In the weeks since his inauguration, President Joe Biden has publicly taken on the role of reassurer-in-chief, telling Americans that the long-promised solution to the coronavirus pandemic and the rebuilding of the nation’s economy are on their way.
“Don’t be scared, honey—don’t be scared,” Biden told an attendee during a town hall event at the Pabst Theater in Milwaukee on Tuesday evening. “You’re gonna be fine, and we’re gonna make sure that Mommy’s fine too.”
Biden’s words of comfort were intended to assuage the fears of a 7-year-old girl worried about the pandemic’s effect on children, but they channeled the tone of many of his public remarks since taking office last month: encouraging, but never overpromising, even if the audience might prefer it otherwise.
Vaccinations, for example, will be available to all Americans “by the end of July of this year,” Biden said, but the nation may not be back to normal until Christmas. The government’s goal is to get the majority of schools open five days a week by the end of March, but that only includes kindergarten through the eighth grade. Biden’s economic plan could get as many as seven million people back into the workforce, but Congress will need to act soon.
“All the experts... they tell me be careful not to predict things that you don’t know for certain it’s going to happen,” he said.
Still, he hoped the country would be “in a very different circumstance” within a year, with “significantly fewer people having to be socially distanced, having to wear masks—but we don’t know. We don’t know. So I don’t want to overpromise anything here.”
The bulk of the event—hosted by CNN’s Anderson Cooper, who seemed comfortable allowing Biden to take the scenic route when answering questions posed by a socially distanced audience of locals—was spent discussing the coronavirus pandemic and the economic disaster it has wrought, with particular focus on the reopening of public schools as a key part of the nation’s return to what might pass for normalcy.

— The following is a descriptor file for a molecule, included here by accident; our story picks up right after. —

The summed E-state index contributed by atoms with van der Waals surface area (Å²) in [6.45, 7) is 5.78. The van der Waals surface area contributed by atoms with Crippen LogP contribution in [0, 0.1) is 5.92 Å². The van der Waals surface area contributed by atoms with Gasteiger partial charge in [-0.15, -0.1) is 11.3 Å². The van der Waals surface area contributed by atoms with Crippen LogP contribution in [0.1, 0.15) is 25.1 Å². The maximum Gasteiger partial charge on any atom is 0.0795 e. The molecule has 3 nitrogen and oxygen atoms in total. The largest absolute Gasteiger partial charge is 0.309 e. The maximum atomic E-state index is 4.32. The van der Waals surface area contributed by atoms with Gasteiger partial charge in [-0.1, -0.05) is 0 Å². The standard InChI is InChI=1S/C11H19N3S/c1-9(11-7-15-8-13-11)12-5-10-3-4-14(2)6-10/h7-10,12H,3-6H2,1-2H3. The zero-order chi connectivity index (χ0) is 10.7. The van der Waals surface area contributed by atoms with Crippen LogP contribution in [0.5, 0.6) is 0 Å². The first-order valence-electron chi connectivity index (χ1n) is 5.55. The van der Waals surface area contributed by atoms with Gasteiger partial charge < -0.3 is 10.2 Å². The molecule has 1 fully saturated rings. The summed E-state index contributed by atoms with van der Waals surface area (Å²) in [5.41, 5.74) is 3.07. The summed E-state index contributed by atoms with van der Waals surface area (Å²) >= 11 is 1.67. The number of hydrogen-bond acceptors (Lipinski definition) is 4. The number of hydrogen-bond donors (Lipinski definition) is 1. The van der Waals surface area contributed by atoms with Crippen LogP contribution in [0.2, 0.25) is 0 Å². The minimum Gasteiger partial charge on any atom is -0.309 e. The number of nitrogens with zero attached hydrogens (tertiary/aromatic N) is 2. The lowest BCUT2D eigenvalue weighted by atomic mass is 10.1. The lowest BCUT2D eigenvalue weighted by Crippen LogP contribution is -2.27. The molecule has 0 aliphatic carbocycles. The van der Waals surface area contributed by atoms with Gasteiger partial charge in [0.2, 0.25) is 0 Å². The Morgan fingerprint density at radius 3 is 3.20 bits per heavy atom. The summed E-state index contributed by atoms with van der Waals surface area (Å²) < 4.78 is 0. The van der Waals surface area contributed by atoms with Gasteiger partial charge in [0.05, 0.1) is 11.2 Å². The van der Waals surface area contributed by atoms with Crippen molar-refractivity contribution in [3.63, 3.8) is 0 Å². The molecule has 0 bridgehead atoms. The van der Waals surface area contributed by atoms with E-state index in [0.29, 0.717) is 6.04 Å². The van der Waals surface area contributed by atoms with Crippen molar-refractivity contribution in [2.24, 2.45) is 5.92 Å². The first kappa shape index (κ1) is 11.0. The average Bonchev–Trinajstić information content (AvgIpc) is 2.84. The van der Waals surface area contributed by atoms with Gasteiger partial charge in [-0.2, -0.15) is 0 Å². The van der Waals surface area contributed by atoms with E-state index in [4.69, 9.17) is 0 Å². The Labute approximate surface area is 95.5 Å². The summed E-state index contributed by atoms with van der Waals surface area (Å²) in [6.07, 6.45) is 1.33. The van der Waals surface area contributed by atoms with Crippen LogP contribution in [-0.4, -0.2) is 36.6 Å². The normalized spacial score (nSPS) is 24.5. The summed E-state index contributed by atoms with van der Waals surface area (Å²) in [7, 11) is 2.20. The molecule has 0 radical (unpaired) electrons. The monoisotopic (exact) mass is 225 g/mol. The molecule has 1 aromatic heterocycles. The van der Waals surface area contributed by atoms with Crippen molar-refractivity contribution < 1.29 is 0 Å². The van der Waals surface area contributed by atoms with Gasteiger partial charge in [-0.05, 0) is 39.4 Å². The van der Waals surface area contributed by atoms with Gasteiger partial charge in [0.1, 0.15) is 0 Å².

Biden at one point backtracked from the stance articulated last week by White House Press Secretary Jen Psaki, calling her downgrading of his pledge to reopen schools within 100 days “a mistake in the communication,” but not adding much in the way of specificity to the plan that parents, students and teachers alike are relying on.
“We’ll be close to that at the end of the first 100 days,” Biden said, adding that he was pushing for the school term to be extended through the summer months to compensate for the lack of in-person education.
While most White House briefings—and a few recent remarks by Vice President Kamala Harris—have pointedly noted that the Biden White House was left holding the bag on the federal government’s COVID-19 response, the president largely stayed away from belaboring the last administration’s role in neglecting the crisis, at one point even declining to say President Donald Trump’s name. The 45th president was instead “the former guy.”
“I’m tired of talking about Donald Trump. I don’t want to talk about him anymore,” Biden said. “For four years, all that’s been in the news is Trump. For the next for years, I want to make sure that all the news is about the American people.”